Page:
Wexford embarks on very ambitious 1916 Rising programme
Published 17/11/2015 | 00:00
OUTSIDE of Dublin, Wexford - and particularly Enniscorthy - the Easter 1916 Rising in town and county was the most significant and long-lived in the country.
So it's fitting that the county council should embark on a very ambitious and comprehensive programme of events to commemorate the turbulent and historic events that moulded our local and national history a century ago.
With appropriately uniformed and booted re-enactors, both men and women - including members of Cumman na mBan - and others in period civilian garb adding to the atmosphere at the county hall, the local authority last week launched in 1916 Centenary Programme, which mirrors the national commemorations which reflects the themes of remembering, reconciling, presenting, imagining and celebrating.
Among the large gathering at the county buildings were members of the families of some of those who had taken part in the Rising.
The leaders of the Rising in Enniscorthy included Robert Brennan, a onetime resident of Georges Street in Wexford town, Seamus Doyle, Seamus Rafter, Michael de Lacey, Peter P. Galligan, Richard F. King and Sean Etchingham. They were men of stature and some went on to play leading roles in the county and the country, among them Robert Brennan who became Irish Ambassador to the USA.
Following the surrender all the Enniscorthy leaders were sentenced to death, sentences which were later commuted.
County Wexford's plans for the Rising commemorations will run over the course of a year and follow the seven strands of the national commemorations: Ceremonial, Historical Reflection, An Teanga Bheo - the Irish language, Youth and Imganination, Cultural Expression, Community Participation and Global and Diaspora.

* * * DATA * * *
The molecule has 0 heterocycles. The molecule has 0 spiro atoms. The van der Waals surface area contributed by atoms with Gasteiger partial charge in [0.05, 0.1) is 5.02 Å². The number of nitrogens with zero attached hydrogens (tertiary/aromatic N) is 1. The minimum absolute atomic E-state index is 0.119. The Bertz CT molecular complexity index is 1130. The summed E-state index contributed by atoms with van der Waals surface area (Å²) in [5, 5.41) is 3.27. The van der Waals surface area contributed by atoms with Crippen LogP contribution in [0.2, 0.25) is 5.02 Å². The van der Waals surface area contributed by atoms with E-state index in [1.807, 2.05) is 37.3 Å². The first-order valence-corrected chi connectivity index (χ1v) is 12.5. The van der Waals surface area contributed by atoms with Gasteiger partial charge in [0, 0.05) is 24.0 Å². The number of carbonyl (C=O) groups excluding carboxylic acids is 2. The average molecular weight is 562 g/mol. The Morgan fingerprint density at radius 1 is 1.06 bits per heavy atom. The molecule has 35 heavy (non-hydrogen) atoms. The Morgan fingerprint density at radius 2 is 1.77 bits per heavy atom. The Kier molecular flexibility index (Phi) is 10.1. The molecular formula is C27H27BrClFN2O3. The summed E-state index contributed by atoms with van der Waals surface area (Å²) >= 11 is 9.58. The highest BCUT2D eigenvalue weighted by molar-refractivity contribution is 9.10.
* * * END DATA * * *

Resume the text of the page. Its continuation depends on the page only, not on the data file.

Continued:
Asked about the importance of the 1916 commemorations, County Council Chairman Tony Dempsey said: 'We should inspire young people to try to live up the ideals of 1916 and the main ideals, in my opinion, are liberty and equality.
'The main reflection of 1916 commemoration is that all the children of the nation should be inspired equally and that it will adopted by our young people to do a better job than we did.'
Highlights of the programme include a range of ceremonial events, historical lectures, conferences and literary publications on various aspects of 1916: The schools packs, exhibitions, concerts, film recordings, 1916-themed song and poetry compilation, the dedication of a memorial garden, restoration of the Athenaeum - the focal point of the Rising in Enniscorthy - and the Easter Monday celebration in the town which will form part of a select national weath laying ceremony. followed by Ireland's largest 1916 based battle re-enactment.
In its centenary programme, the council says: 'The County Wexford 1916 Centenary Commemoration aims to be respectful of the past and inspiring for the future.. Let us proudly commemorate the 1916 Rising with a complete absence of misgivings.'
Full details of the programme are available online at enniscorthy1916.ie